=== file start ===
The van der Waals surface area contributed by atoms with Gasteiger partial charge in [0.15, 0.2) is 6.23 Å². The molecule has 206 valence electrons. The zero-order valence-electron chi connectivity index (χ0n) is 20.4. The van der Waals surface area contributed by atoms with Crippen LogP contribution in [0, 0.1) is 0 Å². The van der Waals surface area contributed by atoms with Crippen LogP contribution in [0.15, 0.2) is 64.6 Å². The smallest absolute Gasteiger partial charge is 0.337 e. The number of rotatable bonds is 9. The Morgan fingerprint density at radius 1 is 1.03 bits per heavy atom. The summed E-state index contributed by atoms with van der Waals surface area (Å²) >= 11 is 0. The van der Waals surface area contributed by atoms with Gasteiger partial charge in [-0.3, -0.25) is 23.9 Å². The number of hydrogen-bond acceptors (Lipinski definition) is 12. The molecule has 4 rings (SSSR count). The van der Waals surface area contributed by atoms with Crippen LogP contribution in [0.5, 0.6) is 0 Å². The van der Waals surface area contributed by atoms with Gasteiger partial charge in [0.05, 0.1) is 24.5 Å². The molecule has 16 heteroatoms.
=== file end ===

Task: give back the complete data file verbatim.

The van der Waals surface area contributed by atoms with Gasteiger partial charge in [0.15, 0.2) is 6.23 Å². The molecule has 206 valence electrons. The zero-order valence-electron chi connectivity index (χ0n) is 20.4. The van der Waals surface area contributed by atoms with Crippen LogP contribution in [0, 0.1) is 0 Å². The van der Waals surface area contributed by atoms with Crippen LogP contribution in [0.15, 0.2) is 64.6 Å². The smallest absolute Gasteiger partial charge is 0.337 e. The number of rotatable bonds is 9. The Morgan fingerprint density at radius 1 is 1.03 bits per heavy atom. The summed E-state index contributed by atoms with van der Waals surface area (Å²) >= 11 is 0. The van der Waals surface area contributed by atoms with Gasteiger partial charge in [-0.3, -0.25) is 23.9 Å². The number of hydrogen-bond acceptors (Lipinski definition) is 12. The molecule has 4 rings (SSSR count). The van der Waals surface area contributed by atoms with Crippen LogP contribution in [0.5, 0.6) is 0 Å². The van der Waals surface area contributed by atoms with Gasteiger partial charge in [0.05, 0.1) is 24.5 Å². The molecule has 16 heteroatoms.